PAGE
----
When He Asked Her to Turn Him into a Poem

She removed his shirt
and pushed him

into the moonlight.

He became all silvery skin.
And so she painted him—deep black

covered portions of
his arms, his hands, his face,

until finally she moved him out
of the moonlight.

He disappeared,
except for a hand here, a limb there,

and also his eyes, the pale blue,
that reminded her

of the moonlight.
He was only floating pieces,

shining. And silence.

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About mckenzielynntozan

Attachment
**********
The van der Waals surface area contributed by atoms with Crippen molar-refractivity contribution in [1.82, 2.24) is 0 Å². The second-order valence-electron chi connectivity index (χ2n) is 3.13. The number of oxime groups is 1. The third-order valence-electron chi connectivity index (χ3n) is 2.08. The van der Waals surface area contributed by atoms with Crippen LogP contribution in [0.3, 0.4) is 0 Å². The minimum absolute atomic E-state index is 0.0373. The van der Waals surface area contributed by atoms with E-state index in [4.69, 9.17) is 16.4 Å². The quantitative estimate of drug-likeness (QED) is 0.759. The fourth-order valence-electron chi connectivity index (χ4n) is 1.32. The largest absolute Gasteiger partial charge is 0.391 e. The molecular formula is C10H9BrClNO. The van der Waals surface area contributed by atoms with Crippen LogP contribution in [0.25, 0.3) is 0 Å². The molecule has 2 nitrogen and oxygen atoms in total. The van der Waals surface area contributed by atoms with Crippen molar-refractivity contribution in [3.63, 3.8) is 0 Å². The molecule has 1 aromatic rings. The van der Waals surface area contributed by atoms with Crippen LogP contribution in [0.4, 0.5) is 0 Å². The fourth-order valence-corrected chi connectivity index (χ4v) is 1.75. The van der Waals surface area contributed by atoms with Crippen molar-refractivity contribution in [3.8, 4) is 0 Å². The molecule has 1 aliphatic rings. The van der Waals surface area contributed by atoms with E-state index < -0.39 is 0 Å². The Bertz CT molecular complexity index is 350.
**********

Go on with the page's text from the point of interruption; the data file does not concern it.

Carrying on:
McKenzie Lynn Tozan lives and writes in South Bend, Indiana, where she works as the Departmental Secretary of English and World Language Studies at Indiana University South Bend, and remains closely affiliated with 42 Miles Press, New Issues Poetry and Prose, and Wolfson Press. She previously received her MFA in Poetry from Western Michigan University, where she worked as the Layout and Design Editor for New Issues Poetry and Prose and as an Assistant Editor of Poetry for Third Coast. Her poems have appeared in Encore Magazine, Sleet Magazine, Rogue Agent, Thank You for Swallowing, Whale Road Review, The James Franco Review, The Birds We Piled Loosely, and Analecta; and her book reviews have appeared on her website and on The Rumpus. She lives with her husband, their daughter, and three cats. For more, visit www.mckenzielynntozan.com. View all posts by mckenzielynntozan

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